"A new three-way antibiotic combination appears to be effective at eliminating one of the most notorious of the hospital acquired infections: methicillin-resistant Staphylococcus aureus (MRSA). MRSA is a type of S. aureus that has developed resistance to beta-lactam antibiotics (including penicillin.) This means that an infection with this bacterium is hard to treat and with the elderly, young and those with weak immune systems, such an infection can be dangerous.
What is interesting about the finding is that the three antibiotics alone are not effective against the bacterium. However, when they are used in unison they have proved to be extremely effective in laboratory studies. The studies were initially run in test tubes and then confirmed using mice. Human trials are pending.
The synergistically successful combination of antibiotics were triple β-lactam combination meropenem-piperacillin-tazobactam (ME/PI/TZ).
A further piece of good news that it is unlikely that the three drugs will lead to resistance occurring with the bacterium, meaning that the drug combination should last for many years. One problem with current antibiotics, through their overuse, is the rate at which resistance to antimicrobials has taken occurred.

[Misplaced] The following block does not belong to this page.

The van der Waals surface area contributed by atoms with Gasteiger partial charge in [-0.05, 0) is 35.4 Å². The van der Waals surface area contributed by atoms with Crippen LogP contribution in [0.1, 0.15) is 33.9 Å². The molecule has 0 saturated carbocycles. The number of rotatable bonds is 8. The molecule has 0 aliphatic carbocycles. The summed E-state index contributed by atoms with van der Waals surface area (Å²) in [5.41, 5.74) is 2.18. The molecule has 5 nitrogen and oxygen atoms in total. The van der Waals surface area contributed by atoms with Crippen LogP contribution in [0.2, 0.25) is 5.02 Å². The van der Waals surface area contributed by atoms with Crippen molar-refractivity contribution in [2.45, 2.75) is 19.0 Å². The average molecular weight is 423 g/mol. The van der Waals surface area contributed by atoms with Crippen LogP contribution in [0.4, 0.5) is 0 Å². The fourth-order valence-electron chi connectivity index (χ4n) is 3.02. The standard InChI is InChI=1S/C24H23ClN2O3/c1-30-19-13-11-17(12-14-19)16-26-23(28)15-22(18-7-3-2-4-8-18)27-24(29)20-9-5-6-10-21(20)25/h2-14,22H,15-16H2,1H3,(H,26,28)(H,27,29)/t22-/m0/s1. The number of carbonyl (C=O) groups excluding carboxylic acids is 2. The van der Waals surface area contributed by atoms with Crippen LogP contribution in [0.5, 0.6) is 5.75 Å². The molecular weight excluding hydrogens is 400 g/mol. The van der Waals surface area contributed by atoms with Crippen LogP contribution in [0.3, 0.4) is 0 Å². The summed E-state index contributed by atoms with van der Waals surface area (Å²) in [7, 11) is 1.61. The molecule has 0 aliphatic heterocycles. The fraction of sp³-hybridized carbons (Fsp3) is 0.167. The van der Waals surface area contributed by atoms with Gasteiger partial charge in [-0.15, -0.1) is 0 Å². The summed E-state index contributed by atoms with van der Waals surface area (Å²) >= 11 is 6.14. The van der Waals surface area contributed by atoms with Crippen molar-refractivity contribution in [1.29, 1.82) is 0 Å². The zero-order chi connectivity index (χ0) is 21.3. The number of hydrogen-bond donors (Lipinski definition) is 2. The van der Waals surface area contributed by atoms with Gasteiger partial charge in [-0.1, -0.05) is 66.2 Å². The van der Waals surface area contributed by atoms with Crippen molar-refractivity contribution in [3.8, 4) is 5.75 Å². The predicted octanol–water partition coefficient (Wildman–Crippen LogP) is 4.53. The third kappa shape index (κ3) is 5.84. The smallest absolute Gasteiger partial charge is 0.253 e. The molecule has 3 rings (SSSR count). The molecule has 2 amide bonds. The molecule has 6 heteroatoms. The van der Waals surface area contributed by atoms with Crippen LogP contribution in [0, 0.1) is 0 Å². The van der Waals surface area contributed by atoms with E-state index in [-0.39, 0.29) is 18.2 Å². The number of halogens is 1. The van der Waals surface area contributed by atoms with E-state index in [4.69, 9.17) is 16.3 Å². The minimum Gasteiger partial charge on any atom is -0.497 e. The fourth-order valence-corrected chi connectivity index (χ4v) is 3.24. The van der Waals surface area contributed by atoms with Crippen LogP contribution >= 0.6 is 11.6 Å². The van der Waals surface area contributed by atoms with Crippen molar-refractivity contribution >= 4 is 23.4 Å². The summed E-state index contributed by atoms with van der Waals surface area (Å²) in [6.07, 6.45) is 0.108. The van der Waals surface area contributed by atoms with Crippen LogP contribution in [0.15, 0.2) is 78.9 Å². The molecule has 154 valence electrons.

There is hope that the combination will be effective against other microorganisms. With this, lead researcher Gautam Dantas noted in a research note: “We started with MRSA because it’s such a difficult bug to treat. But we are optimistic the same type of approach may work against other deadly pathogens, such as Pseudomonas and certain virulent forms of E. coli.”
The research into the new antibiotic combination was conducted at the Washington University School of Medicine in St. Louis. The research findings are published in the journal Nature Chemical Biology. The research paper is headed “Synergistic, collaterally sensitive β-lactam combinations suppress resistance in MRSA.”
Tim Sandle, in The Latest News, 17th September 2015